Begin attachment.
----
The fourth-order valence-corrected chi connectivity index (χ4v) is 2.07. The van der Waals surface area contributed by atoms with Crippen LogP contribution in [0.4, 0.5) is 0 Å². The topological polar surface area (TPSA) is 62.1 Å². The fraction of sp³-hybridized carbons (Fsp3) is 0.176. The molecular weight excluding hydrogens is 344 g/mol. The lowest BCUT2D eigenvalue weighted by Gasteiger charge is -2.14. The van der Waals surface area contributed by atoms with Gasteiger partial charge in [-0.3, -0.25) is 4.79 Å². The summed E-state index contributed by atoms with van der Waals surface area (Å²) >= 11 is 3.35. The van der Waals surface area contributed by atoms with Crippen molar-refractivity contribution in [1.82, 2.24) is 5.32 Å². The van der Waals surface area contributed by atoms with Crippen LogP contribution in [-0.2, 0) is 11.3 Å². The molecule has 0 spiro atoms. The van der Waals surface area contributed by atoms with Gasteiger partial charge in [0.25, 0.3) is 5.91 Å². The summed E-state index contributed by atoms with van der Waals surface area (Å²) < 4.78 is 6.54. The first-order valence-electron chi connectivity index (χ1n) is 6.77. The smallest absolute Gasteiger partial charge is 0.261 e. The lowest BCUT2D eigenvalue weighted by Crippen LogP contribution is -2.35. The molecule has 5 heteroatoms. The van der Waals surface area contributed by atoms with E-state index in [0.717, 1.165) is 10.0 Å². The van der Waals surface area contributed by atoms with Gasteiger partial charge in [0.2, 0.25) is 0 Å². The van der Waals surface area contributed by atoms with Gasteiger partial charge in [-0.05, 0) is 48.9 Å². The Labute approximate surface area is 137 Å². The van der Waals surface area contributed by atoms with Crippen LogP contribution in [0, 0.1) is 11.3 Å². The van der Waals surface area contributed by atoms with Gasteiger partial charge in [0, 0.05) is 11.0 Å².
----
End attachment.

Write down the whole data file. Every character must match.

The fourth-order valence-corrected chi connectivity index (χ4v) is 2.07. The van der Waals surface area contributed by atoms with Crippen LogP contribution in [0.4, 0.5) is 0 Å². The topological polar surface area (TPSA) is 62.1 Å². The fraction of sp³-hybridized carbons (Fsp3) is 0.176. The molecular weight excluding hydrogens is 344 g/mol. The lowest BCUT2D eigenvalue weighted by Gasteiger charge is -2.14. The van der Waals surface area contributed by atoms with Gasteiger partial charge in [-0.3, -0.25) is 4.79 Å². The summed E-state index contributed by atoms with van der Waals surface area (Å²) >= 11 is 3.35. The van der Waals surface area contributed by atoms with Crippen molar-refractivity contribution in [1.82, 2.24) is 5.32 Å². The van der Waals surface area contributed by atoms with Crippen LogP contribution in [-0.2, 0) is 11.3 Å². The molecule has 0 spiro atoms. The van der Waals surface area contributed by atoms with Gasteiger partial charge in [0.25, 0.3) is 5.91 Å². The summed E-state index contributed by atoms with van der Waals surface area (Å²) < 4.78 is 6.54. The first-order valence-electron chi connectivity index (χ1n) is 6.77. The smallest absolute Gasteiger partial charge is 0.261 e. The lowest BCUT2D eigenvalue weighted by Crippen LogP contribution is -2.35. The molecule has 5 heteroatoms. The van der Waals surface area contributed by atoms with E-state index in [0.717, 1.165) is 10.0 Å². The van der Waals surface area contributed by atoms with Gasteiger partial charge in [0.2, 0.25) is 0 Å². The van der Waals surface area contributed by atoms with Gasteiger partial charge in [-0.05, 0) is 48.9 Å². The Labute approximate surface area is 137 Å². The van der Waals surface area contributed by atoms with Crippen LogP contribution in [0, 0.1) is 11.3 Å². The van der Waals surface area contributed by atoms with Gasteiger partial charge in [0, 0.05) is 11.0 Å².